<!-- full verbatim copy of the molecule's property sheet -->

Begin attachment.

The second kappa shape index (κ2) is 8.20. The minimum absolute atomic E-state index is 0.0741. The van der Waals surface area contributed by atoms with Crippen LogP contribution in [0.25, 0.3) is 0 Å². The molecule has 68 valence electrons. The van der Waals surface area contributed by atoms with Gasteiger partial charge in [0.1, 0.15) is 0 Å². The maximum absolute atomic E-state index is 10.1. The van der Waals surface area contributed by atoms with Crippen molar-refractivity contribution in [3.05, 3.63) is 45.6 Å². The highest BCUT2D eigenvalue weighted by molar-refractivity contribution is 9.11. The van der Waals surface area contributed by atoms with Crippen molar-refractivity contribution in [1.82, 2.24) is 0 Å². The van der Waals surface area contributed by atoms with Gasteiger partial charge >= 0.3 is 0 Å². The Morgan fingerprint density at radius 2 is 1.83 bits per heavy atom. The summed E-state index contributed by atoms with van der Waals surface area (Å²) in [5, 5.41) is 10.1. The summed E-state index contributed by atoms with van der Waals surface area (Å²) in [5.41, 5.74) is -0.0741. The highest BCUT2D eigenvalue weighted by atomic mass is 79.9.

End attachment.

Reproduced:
The second kappa shape index (κ2) is 8.20. The minimum absolute atomic E-state index is 0.0741. The van der Waals surface area contributed by atoms with Crippen LogP contribution in [0.25, 0.3) is 0 Å². The molecule has 68 valence electrons. The van der Waals surface area contributed by atoms with Gasteiger partial charge in [0.1, 0.15) is 0 Å². The maximum absolute atomic E-state index is 10.1. The van der Waals surface area contributed by atoms with Crippen molar-refractivity contribution in [3.05, 3.63) is 45.6 Å². The highest BCUT2D eigenvalue weighted by molar-refractivity contribution is 9.11. The van der Waals surface area contributed by atoms with Crippen molar-refractivity contribution in [1.82, 2.24) is 0 Å². The van der Waals surface area contributed by atoms with Gasteiger partial charge >= 0.3 is 0 Å². The Morgan fingerprint density at radius 2 is 1.83 bits per heavy atom. The summed E-state index contributed by atoms with van der Waals surface area (Å²) in [5, 5.41) is 10.1. The summed E-state index contributed by atoms with van der Waals surface area (Å²) in [5.41, 5.74) is -0.0741. The highest BCUT2D eigenvalue weighted by atomic mass is 79.9.